Help! What Happens When a Trustee Doesn't Want to Work With the Trust Beneficiaries

By Michelle Kaminsky, J.D.

Help! What Happens When a Trustee Doesn't Want to Work With the Trust Beneficiaries

By Michelle Kaminsky, J.D.

Most people understand that trustees play important roles in the management of trusts, but if you're the beneficiary of a living trust, your relationship with the trustee is one aspect of the trust worth cultivating. A cordial and cooperative relationship with solid communication between a trustee and beneficiaries is desirable to all parties involved.

That said, if you are having communication issues and have a so-called "bad trustee" in charge of the living trust for which you are a beneficiary, there are some avenues you can explore to help the situation. Before discussing possible solutions, it's helpful to discuss what a trustee is and what a trustee is responsible for doing with regards to the trust.

Trustee Duties and Responsibilities

A trustee is the person selected by the grantor to oversee a trust's assets in the best interests of the beneficiaries of the trust. To that end, all trustees owe several duties to beneficiaries, including duties of loyalty and prudence, as well as a fiduciary responsibility to distribute trust assets in accordance with the trust deed, which is the document that creates the trust.

Moreover, a trustee is responsible for investing assets, handling other administrative aspects of the trust, and communicating with the beneficiaries regarding the trust. A trustee is also expected to show no favoritism among classes of beneficiaries or commingle trust property with their own personal property.

If a trustee breaches their fiduciary responsibility to beneficiaries, they can be held personally liable through court proceedings. When violations fall short of duty breaches, and there is simply poor or no communication, we encounter a difficult situation when a trustee doesn't want to work with a trust's beneficiaries.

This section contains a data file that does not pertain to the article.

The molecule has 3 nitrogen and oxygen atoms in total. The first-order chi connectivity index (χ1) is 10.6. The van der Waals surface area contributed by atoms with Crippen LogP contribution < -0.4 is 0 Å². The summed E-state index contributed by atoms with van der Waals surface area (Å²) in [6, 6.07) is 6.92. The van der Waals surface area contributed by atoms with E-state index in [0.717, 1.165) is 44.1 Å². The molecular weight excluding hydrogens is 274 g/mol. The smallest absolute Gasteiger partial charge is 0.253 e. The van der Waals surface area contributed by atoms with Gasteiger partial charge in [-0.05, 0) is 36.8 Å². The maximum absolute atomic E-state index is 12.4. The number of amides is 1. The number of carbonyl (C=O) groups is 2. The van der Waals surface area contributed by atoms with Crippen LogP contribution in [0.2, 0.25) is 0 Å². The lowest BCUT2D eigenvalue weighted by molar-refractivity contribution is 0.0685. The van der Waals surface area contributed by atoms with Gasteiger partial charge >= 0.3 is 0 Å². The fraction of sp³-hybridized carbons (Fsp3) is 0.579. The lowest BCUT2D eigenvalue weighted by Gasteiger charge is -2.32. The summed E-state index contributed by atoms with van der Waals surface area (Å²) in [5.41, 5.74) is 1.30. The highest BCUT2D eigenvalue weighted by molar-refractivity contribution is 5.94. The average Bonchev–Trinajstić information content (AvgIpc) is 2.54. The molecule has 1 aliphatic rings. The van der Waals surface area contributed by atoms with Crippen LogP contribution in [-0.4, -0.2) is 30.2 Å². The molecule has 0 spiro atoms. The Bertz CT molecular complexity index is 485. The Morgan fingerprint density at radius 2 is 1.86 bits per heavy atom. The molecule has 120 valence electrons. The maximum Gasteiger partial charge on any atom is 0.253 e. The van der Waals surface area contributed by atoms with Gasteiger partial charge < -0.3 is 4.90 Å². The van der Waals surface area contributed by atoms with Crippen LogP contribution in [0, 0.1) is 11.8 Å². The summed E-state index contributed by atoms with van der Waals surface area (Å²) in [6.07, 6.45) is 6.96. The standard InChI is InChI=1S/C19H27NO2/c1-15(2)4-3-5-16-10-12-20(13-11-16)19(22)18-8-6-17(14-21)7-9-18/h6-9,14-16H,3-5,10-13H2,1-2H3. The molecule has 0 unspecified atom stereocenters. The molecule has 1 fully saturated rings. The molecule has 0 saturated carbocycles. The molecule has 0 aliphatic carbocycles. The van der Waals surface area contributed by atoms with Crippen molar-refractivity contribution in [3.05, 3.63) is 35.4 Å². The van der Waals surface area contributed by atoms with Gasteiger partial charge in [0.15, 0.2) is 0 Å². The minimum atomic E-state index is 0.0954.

Dealing With a Bad Trustee

If you find that you are having no communication—or simply difficulty getting on the same page as your trustee, but there are no actual duty breaches—there are several ways you can work to improve the situation. For starters, if you cannot communicate effectively with them verbally, writing down your concerns about their actions or inactions as trustee of the living trust in a letter is a good option. Not only can you present your thoughts in a clear, rational form, you also have a record of the communication in case of any future litigation.

At this stage, you may even wish to get a third party, such as an attorney, involved so your communications to the trustee can come across as clearly and concisely as possible. A lawyer can advise you on whether your expectations are reasonable and help you get to the results you want. Legal counsel can also let you know if you would directly receive the information you want by contacting banks and other financial institutions.

As a final action, you may have recourse through court action. Through the court process, you would gain access to discovery tools like subpoenas and depositions to help you obtain the information you are seeking regarding your beneficiary status of a living trust.

Overall, as a beneficiary, you want to be able to rely on your trustee to work with you and not against you. Open communication can go a long way in developing a stable working relationship, so it's in your best interest to work on how to reach your trustee before involving the court, which can become costly and take some time to reach its conclusion.

This portion of the site is for informational purposes only. The content is not legal advice. The statements and opinions are the expression of author, not LegalZoom, and have not been evaluated by LegalZoom for accuracy, completeness, or changes in the law.